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Analysis

Making electronic health records talk to each other

Mar 14 2016
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Electronic health records (EHRs) can give doctors on-the-spot information about a patient’s medical history, allergies, medications, test results and other critical information. These are tools to help doctors provide safer, more integrated and more effective care more quickly. But the problem is there are many different EHR platforms in use. Patient information is often captured in different EHRs when they see different doctors.

The challenge, says Brian Ahier, director of standards and government affairs at Aetna’s Medicity, is interoperability. That means getting the different electronic health record systems at doctor’s offices, hospitals, pharmacies and more to communicate and exchange data with each other.

Only when that happens can patient data be readily available to patients and their care teams no matter where they are. The benefits aren’t limited to individual patients, Ahier stressed. Clinicians and researchers can use patient data from across systems to improve population health management and clinical outcomes.

“The U.S. has made important progress to modernize the collection and storage of health information,” Ahier said. “Through government programs such as the HITECH Act and Meaningful Use, patient health information is now largely collected and stored in electronic health records. Now we need to take the next steps, and make sure these records are connected and available when needed.”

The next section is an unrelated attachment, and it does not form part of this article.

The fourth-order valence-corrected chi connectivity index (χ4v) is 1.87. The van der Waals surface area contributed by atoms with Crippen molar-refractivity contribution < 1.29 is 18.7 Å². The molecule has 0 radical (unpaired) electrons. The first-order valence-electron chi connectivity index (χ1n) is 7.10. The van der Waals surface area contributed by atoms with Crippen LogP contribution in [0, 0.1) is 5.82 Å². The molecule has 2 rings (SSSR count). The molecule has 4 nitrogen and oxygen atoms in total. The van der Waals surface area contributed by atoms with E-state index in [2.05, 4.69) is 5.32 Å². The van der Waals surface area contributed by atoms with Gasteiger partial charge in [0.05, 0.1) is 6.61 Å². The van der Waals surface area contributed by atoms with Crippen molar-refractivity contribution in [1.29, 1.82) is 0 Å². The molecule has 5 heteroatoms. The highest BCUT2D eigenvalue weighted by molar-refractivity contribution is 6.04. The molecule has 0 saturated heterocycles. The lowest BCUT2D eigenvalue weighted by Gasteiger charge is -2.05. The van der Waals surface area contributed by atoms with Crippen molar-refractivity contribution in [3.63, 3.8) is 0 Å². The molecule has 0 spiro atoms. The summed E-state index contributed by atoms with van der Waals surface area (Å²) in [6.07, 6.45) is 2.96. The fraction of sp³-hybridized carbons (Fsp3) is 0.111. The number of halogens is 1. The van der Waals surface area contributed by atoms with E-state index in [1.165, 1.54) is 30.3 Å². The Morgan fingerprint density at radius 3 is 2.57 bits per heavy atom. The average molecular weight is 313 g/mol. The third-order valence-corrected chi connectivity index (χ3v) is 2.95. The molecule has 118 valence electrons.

Today, only 40 percent of hospitals and 14 percent of doctors share data outside their organization. Even fewer receive information from a health information exchange – a technology solution that helps different parts of the health care system communicate.

There certainly are barriers to overcome. First and most critical, there are no universally adopted standards for health information technology systems, and many of the systems out there are proprietary. Some may be set up to push data out to other systems, but they don’t allow other systems to pull information out when needed. Finally, privacy concerns are always at the forefront, so solutions have to be found that allow the sharing of information with strict security controls.

Aetna and Medicity, which provides connectivity and population health management solutions, are working with industry and policymakers to promote interoperability. They are urging the adoption of solutions including open standards (not dependent on a particular company’s IT product); public application programming interfaces (APIs) to facilitate data exchange; and the evolution of the government’s Meaningful Use program and properly aligned incentives to encourage interoperability.

“Aetna is working to turn data into actionable information, and give doctors and hospitals the tools they need to give better care at lower costs,” Ahier said. “When doctors everywhere can securely share patient data more effectively, their patients will benefit.”